All courses for every first-year Science student will be delivered online this fall. A limited number of students in their second, third and fourth years will return to campus for part of the semester.

Faculty of Science Newsmakers

AllisonCOVID-19's silver lining? Creating a caregiver-friendly work culture. In a Conversation Canada op-ed, Allison Williams, a professor with the School of Earth, Environment & Society and the CIHR Research Chair in Gender, Work and Health, says the pandemic may stamp out employer inflexibility and workplace hostility to carer-employees. One in four Canadians provide informal care to a parent or parent-in-law. Sixty per cent of these invisible informal carers juggle employment and make up 35 per cent of the workforce.


MarkAn international audience logged on to join the McMaster Centre for Climate Change's Oct. 6 public lecture on COVID-19: Seasonality, Transmission and Protection with Dr. Mark Loeb. In a conversation with Director Altaf Arain, Dr. Loeb discussed the epidemiology of COVID-19, the potential impact of influenza and controversies over the mode of transmission and protection.



BruceCOVID-19 has hardened Canadian views on immigration, writes School of Earth, Environment & Society Director Bruce Newbold in The Conversion Canada. Bruce and a team of researchers worked with Dynata Research to conduct a national survey on Canadian attitudes toward immigration during the pandemic.



FairuzWhere are Hamilton's public washrooms? Fairuz Karim, a fifth-year Psychology, Neuroscience & Behavior student wrote on op-ed in the Hamilton Spectator and launched a social media campaign to help address equitable access to public bathrooms during the pandemic. The campaign grew out of an experiential learning project from McMaster's Sustainable Future Program. Fairuz worked on the project during the summer with Charnelle Bailey, India Groundwater, Tanya Sadana and Zoe Spronk. "In the midst of the COVID-19 pandemic, finding a public washroom has become increasingly difficult," writes Fairuz. "The pandemic reminds us all of the importance and value of public washrooms but where are you supposed to go when there's nowhere to go?".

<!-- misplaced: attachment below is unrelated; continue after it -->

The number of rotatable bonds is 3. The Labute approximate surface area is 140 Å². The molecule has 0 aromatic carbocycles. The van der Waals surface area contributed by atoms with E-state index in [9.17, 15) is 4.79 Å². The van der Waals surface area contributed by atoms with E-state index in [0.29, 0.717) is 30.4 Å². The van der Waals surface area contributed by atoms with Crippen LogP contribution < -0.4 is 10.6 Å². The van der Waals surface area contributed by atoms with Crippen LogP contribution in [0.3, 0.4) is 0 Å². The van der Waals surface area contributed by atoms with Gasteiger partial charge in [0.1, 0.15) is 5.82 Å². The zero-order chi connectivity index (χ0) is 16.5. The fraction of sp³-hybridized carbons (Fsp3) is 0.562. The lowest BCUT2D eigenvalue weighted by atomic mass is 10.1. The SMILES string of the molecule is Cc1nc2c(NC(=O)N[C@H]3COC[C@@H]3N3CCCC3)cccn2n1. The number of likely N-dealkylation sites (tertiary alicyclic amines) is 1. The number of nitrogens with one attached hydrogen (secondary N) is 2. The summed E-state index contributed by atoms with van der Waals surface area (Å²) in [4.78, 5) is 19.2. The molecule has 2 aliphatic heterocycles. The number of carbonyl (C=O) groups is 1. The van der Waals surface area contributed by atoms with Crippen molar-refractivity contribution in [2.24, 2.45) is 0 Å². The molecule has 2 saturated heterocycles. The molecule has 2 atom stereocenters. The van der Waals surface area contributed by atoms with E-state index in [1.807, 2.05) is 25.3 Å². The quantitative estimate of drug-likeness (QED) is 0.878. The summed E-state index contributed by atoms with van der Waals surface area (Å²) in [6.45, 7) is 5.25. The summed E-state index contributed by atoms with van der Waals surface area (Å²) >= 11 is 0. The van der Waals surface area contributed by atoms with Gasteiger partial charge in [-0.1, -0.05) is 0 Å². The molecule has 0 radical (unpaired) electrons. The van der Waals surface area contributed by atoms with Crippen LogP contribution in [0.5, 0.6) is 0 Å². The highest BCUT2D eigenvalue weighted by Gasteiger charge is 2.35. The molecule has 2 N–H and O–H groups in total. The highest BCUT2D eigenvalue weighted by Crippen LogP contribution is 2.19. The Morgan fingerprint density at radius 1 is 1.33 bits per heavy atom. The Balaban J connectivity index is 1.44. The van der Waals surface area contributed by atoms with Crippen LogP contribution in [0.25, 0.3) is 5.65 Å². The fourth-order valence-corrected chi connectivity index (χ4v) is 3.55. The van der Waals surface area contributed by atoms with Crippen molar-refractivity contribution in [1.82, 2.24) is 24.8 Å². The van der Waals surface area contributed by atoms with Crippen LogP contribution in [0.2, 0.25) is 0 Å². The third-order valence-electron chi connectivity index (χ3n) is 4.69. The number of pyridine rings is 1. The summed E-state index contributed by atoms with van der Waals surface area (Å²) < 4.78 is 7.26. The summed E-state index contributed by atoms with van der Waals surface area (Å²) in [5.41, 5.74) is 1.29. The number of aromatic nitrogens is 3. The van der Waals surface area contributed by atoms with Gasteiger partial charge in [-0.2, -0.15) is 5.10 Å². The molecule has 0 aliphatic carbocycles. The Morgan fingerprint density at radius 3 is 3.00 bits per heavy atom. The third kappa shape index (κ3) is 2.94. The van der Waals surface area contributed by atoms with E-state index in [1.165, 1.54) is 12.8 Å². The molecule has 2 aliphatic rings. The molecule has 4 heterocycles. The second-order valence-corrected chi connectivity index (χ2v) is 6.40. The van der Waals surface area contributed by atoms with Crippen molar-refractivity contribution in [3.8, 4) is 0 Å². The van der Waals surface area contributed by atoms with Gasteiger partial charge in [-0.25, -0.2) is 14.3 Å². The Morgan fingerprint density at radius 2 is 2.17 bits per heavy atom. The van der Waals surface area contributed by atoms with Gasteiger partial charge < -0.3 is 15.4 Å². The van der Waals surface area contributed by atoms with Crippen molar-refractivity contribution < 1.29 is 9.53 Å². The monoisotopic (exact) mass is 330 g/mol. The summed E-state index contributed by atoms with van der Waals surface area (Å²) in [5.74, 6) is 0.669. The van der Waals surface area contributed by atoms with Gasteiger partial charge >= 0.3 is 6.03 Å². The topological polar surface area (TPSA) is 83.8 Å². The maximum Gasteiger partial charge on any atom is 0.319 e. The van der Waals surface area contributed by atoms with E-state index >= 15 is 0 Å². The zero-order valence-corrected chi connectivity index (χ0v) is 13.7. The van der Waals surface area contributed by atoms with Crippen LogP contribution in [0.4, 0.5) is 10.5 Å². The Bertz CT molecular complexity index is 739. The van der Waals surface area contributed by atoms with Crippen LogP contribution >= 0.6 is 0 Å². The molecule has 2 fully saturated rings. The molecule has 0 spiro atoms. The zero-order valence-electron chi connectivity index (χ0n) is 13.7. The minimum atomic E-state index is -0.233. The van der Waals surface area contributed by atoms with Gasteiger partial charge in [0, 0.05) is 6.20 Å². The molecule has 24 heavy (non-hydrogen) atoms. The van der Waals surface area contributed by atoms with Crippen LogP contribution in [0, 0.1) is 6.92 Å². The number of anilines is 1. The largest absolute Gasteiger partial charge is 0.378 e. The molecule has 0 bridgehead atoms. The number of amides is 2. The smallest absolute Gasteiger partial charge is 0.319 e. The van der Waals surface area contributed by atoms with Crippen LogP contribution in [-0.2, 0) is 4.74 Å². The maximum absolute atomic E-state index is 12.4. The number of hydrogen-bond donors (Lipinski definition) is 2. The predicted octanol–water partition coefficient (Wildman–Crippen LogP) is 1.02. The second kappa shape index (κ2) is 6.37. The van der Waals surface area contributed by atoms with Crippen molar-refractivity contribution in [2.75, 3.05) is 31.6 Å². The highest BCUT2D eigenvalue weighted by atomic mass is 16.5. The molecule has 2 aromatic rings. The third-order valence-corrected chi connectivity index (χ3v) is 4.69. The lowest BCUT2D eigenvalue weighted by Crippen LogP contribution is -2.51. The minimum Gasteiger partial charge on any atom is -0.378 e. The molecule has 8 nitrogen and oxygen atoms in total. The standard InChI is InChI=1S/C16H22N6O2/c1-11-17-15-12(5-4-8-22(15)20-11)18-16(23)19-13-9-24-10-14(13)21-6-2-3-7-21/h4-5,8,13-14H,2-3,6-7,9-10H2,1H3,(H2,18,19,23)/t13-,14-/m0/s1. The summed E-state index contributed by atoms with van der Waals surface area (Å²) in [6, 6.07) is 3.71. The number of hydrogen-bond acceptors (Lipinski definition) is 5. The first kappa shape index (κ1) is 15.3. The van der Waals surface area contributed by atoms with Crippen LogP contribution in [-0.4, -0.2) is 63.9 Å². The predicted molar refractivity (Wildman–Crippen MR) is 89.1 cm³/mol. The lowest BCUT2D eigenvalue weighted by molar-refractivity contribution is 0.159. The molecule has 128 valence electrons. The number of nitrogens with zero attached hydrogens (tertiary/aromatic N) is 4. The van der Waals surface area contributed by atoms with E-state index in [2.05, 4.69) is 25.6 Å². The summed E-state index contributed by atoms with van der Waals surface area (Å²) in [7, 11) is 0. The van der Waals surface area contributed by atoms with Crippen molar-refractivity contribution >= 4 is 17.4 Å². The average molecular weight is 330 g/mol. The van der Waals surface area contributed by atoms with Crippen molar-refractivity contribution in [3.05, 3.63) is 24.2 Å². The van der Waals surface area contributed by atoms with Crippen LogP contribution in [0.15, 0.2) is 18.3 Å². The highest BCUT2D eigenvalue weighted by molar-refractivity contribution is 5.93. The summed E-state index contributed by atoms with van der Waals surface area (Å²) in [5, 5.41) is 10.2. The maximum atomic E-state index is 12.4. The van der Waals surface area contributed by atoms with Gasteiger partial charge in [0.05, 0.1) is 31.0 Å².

DavidInterdisciplinary analysis of past epidemics can help us understand current and future epidemics. David Earn and a team of McMaster statisticians, biologists and evolutionary geneticists studied thousands of documents covering a 300-year span of plague outbreaks in London, England. They estimate the Great Plague spread four times faster in the 17th century compared to the Black Death plague in the 14th century. Their research has been published in the Proceedings of the National Academy of Science. "It is an astounding difference in how fast plague epidemics grew," says David, the lead author and a professor in the Department of Mathematics & Statistics. The team believes that population density, living conditions and cooler temperatures could potentially explain the acceleration and that the transmission patterns of historical plague epidemics offer lessons for understanding COVID-19 and other modern pandemics. Read Dynamic of the Plague on McMaster Brighter World.

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